One of the key aspects of the Modern Age of Comic Books was that it was the beginning of big events. In 1984, Marvel Comics debuted the first large crossover, Secret Wars, a storyline featuring the company's most prolific superheroes, which overlapped into a 12-issue limited series and many monthly comic books. A year later, DC Comics introduced its first large scale crossover, Crisis on Infinite Earths, which had long-term effects on the "DC Universe" continuity. In the early and mid-1990s, big events were regularly published by Marvel and DC, often leading to extra publicity and sales. These events helped fend-off competition from Image Comics, and such events were more likely to become "collector's items." Some events, such as DC's "Zero Hour" and Marvel's "Onslaught saga" spanned a publisher's entire line while others only affected a "family" of interrelated titles
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Comics In Australia
Australian comics have been published since 1908 and Australian comics creators have gone to produce influential work in the global comics industry (especially in American comics),Contents1 History1.1 1900s 1.2 1910s 1.3 1920s 1.4 1930s 1.5 1940s 1.6 1950s 1.7 1960s 1.8 1970s 1.9 1980s 1.10 1990s to present2 Australian comic book publishers2.1 Reprint publishers 2.2 Publishers of original content3 Awards 4 Conventions 5 Collections 6 See also 7 References 8 General references 9 External linksHistory[edit]This section possibly contains original research. Please improve it by verifying the claims made and adding inline citations. Statements consisting only of original research should be removed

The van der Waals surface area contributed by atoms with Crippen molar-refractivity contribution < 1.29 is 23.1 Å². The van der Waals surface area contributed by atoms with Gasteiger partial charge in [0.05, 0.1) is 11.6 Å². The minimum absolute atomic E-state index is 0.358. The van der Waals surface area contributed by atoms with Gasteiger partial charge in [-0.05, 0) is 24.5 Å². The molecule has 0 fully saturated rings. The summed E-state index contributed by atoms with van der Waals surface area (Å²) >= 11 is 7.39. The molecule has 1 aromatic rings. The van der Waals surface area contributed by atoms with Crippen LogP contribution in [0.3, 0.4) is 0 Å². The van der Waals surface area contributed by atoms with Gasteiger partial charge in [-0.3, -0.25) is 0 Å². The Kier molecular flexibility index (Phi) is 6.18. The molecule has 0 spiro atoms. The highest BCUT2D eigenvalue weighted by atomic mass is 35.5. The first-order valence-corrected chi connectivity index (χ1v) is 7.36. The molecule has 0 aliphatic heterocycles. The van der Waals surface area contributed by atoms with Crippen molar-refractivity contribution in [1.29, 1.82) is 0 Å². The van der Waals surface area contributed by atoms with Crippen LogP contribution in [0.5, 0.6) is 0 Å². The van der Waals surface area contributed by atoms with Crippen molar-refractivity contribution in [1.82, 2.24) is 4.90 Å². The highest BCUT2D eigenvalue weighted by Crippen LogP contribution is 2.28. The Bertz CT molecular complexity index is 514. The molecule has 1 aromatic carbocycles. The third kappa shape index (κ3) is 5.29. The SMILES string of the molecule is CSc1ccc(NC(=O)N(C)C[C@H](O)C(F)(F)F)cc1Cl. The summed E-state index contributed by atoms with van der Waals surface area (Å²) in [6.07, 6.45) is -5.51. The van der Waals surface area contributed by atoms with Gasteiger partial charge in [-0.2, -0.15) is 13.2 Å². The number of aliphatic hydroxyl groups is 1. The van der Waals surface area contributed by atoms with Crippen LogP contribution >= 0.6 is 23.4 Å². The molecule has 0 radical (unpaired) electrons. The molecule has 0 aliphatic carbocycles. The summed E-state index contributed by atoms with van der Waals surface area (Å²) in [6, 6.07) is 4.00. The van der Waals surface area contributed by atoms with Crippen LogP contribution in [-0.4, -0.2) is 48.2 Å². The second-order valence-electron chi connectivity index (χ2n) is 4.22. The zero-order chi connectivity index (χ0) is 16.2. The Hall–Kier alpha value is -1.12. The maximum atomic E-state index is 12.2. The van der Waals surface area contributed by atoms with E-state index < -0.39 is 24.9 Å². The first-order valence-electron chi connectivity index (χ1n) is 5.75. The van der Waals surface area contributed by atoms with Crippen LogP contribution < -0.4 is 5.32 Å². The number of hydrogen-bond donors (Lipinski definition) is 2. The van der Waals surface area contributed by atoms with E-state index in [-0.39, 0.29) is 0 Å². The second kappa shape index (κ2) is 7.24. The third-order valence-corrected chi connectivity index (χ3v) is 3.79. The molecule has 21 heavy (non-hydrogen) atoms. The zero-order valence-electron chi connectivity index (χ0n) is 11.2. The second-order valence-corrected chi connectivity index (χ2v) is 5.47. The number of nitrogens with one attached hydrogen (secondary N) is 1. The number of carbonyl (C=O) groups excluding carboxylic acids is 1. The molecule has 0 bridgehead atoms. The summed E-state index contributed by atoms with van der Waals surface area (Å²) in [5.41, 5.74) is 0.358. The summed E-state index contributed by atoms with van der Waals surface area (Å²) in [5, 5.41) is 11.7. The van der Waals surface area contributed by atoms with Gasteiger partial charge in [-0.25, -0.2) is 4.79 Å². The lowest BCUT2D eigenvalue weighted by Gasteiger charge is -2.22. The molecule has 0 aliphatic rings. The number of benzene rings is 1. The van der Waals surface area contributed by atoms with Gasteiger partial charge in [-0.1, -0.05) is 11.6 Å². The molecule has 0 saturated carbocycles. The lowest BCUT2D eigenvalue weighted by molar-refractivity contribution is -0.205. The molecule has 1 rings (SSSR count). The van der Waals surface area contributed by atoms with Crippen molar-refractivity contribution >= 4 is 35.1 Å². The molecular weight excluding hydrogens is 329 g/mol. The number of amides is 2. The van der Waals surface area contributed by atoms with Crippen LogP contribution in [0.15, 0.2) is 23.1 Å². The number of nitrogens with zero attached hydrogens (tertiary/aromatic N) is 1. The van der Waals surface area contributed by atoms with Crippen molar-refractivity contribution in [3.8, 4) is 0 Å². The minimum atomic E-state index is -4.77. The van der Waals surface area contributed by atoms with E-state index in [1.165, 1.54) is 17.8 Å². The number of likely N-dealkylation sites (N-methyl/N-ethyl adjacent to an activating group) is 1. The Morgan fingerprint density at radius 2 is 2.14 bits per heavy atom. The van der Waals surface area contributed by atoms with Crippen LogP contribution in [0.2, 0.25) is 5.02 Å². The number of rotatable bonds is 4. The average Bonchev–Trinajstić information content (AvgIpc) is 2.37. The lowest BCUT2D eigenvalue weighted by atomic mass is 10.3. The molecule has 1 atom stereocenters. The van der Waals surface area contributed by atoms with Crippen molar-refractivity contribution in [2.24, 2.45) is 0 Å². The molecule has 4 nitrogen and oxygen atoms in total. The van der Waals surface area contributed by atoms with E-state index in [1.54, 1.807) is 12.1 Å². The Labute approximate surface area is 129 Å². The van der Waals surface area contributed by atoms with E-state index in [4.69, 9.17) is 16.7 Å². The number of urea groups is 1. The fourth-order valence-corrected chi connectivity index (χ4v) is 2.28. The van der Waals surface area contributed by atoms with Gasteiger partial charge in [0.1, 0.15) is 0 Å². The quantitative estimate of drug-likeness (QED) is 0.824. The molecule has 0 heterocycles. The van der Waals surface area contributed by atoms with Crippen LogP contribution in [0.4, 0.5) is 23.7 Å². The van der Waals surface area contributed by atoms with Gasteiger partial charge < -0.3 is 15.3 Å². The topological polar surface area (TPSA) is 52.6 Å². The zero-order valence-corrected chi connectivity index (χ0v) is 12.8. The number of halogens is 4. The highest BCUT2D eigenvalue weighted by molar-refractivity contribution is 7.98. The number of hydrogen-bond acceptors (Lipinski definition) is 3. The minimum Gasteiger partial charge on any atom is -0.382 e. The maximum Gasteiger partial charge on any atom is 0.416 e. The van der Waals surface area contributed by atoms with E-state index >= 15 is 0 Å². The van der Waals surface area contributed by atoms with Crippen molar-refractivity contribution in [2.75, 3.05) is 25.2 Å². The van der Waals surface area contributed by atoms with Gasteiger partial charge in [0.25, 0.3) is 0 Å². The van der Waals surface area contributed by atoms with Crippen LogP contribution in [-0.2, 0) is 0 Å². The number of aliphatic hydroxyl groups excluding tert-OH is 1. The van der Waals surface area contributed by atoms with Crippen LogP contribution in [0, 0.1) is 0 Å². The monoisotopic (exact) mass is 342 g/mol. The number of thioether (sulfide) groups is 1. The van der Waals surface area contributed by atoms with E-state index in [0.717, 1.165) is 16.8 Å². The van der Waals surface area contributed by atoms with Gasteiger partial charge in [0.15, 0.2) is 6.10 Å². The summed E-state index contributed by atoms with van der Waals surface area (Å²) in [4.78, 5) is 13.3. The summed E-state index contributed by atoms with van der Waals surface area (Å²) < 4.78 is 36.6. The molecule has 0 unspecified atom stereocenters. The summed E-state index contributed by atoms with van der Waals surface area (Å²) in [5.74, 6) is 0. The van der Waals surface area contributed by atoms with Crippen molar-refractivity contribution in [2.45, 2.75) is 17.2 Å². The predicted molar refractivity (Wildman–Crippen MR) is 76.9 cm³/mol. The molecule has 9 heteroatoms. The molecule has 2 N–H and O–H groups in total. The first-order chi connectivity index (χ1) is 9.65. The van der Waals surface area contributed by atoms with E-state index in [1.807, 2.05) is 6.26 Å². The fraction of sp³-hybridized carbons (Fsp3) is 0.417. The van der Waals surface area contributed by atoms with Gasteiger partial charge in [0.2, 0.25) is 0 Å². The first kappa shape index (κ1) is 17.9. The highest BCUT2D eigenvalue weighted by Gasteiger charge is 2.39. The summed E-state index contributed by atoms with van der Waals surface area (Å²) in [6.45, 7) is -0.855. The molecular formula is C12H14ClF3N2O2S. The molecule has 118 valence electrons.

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Brazilian Comics
Brazilian comics started in the 19th century, adopting a satirical style known as cartoon, charges or caricature that would later be cemented in the popular comic strips. The publication of magazines dedicated exclusively to comics, in Brazil, started at the beginning of the 20th century. Brazilian artists have worked with both styles. In the case of American comics some have achieved international fame, like Roger Cruz with X-Men and Mike Deodato with Thor, Wonder Woman and others.Contents1 History1.1 Precursors and initial steps (1837–1895) 1.2 O Tico-Tico 1.3 Supplements and the creation of the Publishers2 Titles 3 ReferencesHistory[edit] Precursors and initial steps (1837–1895)[edit]First Brazil editorial cartoon, by Manuel de Araújo Porto-alegre (1837).Brazilian comics have a long history, that goes back to the 19th century
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Canadian Comics
Canadian comics
Canadian comics
refers to comics and cartooning by citizens of Canada or permanent residents of Canada
Canada
regardless of residence. Canada
Canada
has two official languages, and distinct comics cultures have developed in English and French Canada. The English tends to follow American trends, and the French Franco-Belgian ones,[1] with little crossover between the two cultures. Canadian comics
Canadian comics
run the gamut of comics forms, including editorial cartooning, comic strips, comic books, graphic novels, and webcomics, and are published in newspapers, magazines, books, and online. They have received attention in international comics communities[2] and have received support from the federal and provincial governments, including grants from the Canada Council for the Arts
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List Of Comic Books
This is a list of comic books, by country. This is a dynamic list and may never be able to satisfy particular standards for completeness